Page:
Totus Christus (The Whole Christ), by Matthew Milliner
In his meditations the Stations of the Cross, the controversial twentieth-century saint Jose Maria Escrivá wrote the following: "Don't just read the Passion of Our Lord… to read is to recall something that happened in the past; to live it is to find oneself present at an event that is happening here and now, to be someone taking part in those scenes." There is, of course, nothing controversial about this statement. What is controversial is leaving Christ safe in the mists of history and not permitting him to occupy our present.
This is the impulse behind countless art historical depictions of Christ's suffering, paintings such as Pieter Bruegel the Elder's Procession to Calvary, where the Lord blends in among Bruegel's contemporaries alongside sixteenth century torture devices. For us, Breugel's work may seem "historic," summoning us to safe stylistic observations. But for Breugel's contemporaries, as the recent film makes clear, the painting was screamingly current. This too, it seems, is the impulse behind Greg's stations, where the Passion becomes so immediate as to be woven into his very family and into the lives of contemporary victims of torture in the Chicago area that generated his work.
All that, I hope, is rather obvious. What is more problematic – perhaps even "controversial" – is Greg's choice to include, in two of his most powerful photographs, a woman as Christ. Greg even went so far as to write, "She is nailed to the cross" beneath the station. The photographs remind us of Edwina Sandys 1975 Christa, which – in the artist's words – "simply reminded viewers that women as well as men are called upon to share the suffering of Christ." In the same way, Greg's female Christ is not courting controversy or attempting to shock. Greg does not believe the Christ was literally female, any more than he believes his wife Karen is actually the Virgin Mary. Instead, Greg's stations "simply" remind us (if only it were so simple!) that the suffering of women, perhaps most especially the suffering of rape so delicately alluded to in one of Greg's photographs, Jesus is stripped naked, is also the suffering of Christ – a thought that, we can hope, might summon the hesitation of some future assailant.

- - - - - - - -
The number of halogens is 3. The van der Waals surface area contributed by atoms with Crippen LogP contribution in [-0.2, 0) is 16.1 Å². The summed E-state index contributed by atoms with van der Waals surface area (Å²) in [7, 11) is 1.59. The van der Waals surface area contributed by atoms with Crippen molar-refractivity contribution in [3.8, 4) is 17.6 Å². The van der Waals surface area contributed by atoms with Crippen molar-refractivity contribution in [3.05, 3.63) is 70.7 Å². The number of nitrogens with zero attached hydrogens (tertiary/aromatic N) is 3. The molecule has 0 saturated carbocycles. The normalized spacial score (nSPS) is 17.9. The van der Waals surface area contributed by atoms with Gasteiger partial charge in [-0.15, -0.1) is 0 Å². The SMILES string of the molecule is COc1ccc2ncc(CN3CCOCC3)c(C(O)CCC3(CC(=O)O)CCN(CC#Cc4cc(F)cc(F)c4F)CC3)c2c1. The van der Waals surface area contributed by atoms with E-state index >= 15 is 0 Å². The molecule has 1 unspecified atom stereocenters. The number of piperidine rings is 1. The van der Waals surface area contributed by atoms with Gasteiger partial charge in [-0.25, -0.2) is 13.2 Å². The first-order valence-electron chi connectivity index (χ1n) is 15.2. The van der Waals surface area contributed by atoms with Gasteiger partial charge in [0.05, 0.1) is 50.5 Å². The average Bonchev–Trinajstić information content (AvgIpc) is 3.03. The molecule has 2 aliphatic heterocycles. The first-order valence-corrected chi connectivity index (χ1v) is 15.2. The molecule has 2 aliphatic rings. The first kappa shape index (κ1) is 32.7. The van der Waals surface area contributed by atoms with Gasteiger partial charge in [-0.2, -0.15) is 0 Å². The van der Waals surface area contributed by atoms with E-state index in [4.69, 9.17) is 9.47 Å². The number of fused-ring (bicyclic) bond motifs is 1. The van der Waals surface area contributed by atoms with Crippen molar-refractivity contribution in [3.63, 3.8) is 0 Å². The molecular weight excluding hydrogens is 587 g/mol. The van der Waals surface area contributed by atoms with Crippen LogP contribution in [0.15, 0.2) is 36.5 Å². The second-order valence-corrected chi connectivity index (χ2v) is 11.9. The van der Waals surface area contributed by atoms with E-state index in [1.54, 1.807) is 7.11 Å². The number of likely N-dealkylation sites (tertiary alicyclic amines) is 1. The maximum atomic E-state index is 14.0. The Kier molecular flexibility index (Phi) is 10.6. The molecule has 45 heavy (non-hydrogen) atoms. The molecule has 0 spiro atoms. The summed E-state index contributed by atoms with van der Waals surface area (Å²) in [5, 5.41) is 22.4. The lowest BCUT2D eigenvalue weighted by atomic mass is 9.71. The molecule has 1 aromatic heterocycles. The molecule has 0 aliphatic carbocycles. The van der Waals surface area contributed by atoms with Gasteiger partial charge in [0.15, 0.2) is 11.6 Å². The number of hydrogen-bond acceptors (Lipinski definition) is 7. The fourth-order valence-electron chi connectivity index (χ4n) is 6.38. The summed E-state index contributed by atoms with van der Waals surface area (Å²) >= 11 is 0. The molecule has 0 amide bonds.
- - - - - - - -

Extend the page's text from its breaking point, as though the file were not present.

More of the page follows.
Artists who (unlike Greg) toy around with religious imagery hoping to instigate protest have unfortunately made it more difficult for us to notice the kind of sincerity on offer here. But I'd like to go so far that we have no choice but to grasp what Greg is suggesting, and not because of recent theological developments (though they can help), as much as because of the historic, orthodox core of Christian faith. Most of us are familiar with the passages where Christ speaks with and ministers to women. But in a less familiar passage, Acts 8, Christ specifically identifies himself with women. Saul, Luke tells us, "dragged off men and women and committed them to prison" (8:3). That is not a gender inclusive translation. The Greek goes out of its way to say "and women." One chapter later comes the famous words of Christ, "Saul, Saul, why are you persecuting me" (9:3)?
The body of Christ, which sits on the right hand of the Father, is, and remains, a circumcised Jewish male. But Christ (the head) also intimately identifies with the church (his body). Theologians refer to this as the totus Christus (the whole Christ), which necessarily incorporates all of us united to him in faith – perhaps especially, as Luke seems to suggest, victims of torture. So is Greg's show heretical? The question is best answered by another, namely Paul's, addressed to all believers, male and female: "Do you not know that your bodies are members of Christ" (I Cor. 6:15)?